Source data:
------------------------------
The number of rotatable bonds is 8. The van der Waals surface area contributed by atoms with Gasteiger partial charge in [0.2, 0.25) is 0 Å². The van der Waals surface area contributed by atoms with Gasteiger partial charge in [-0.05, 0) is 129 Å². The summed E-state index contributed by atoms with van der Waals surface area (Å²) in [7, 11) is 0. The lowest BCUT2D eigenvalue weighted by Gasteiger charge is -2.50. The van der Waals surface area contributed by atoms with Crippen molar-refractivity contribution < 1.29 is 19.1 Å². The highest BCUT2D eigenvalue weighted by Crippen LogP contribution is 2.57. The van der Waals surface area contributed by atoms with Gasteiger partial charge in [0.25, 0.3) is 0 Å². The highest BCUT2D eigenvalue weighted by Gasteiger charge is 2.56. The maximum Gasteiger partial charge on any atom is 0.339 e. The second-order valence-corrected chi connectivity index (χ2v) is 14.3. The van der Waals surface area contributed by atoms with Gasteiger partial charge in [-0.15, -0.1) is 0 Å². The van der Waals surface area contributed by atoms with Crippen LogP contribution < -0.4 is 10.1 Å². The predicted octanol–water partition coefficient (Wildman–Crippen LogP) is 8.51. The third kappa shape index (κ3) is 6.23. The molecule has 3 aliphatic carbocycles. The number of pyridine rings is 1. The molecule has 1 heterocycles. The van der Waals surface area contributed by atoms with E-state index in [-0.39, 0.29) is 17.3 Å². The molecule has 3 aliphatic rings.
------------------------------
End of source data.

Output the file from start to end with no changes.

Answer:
The number of rotatable bonds is 8. The van der Waals surface area contributed by atoms with Gasteiger partial charge in [0.2, 0.25) is 0 Å². The van der Waals surface area contributed by atoms with Gasteiger partial charge in [-0.05, 0) is 129 Å². The summed E-state index contributed by atoms with van der Waals surface area (Å²) in [7, 11) is 0. The lowest BCUT2D eigenvalue weighted by Gasteiger charge is -2.50. The van der Waals surface area contributed by atoms with Crippen molar-refractivity contribution < 1.29 is 19.1 Å². The highest BCUT2D eigenvalue weighted by Crippen LogP contribution is 2.57. The van der Waals surface area contributed by atoms with Gasteiger partial charge in [0.25, 0.3) is 0 Å². The highest BCUT2D eigenvalue weighted by Gasteiger charge is 2.56. The maximum Gasteiger partial charge on any atom is 0.339 e. The second-order valence-corrected chi connectivity index (χ2v) is 14.3. The van der Waals surface area contributed by atoms with Gasteiger partial charge in [-0.15, -0.1) is 0 Å². The van der Waals surface area contributed by atoms with Crippen LogP contribution < -0.4 is 10.1 Å². The predicted octanol–water partition coefficient (Wildman–Crippen LogP) is 8.51. The third kappa shape index (κ3) is 6.23. The molecule has 3 aliphatic carbocycles. The number of pyridine rings is 1. The molecule has 1 heterocycles. The van der Waals surface area contributed by atoms with E-state index in [-0.39, 0.29) is 17.3 Å². The molecule has 3 aliphatic rings.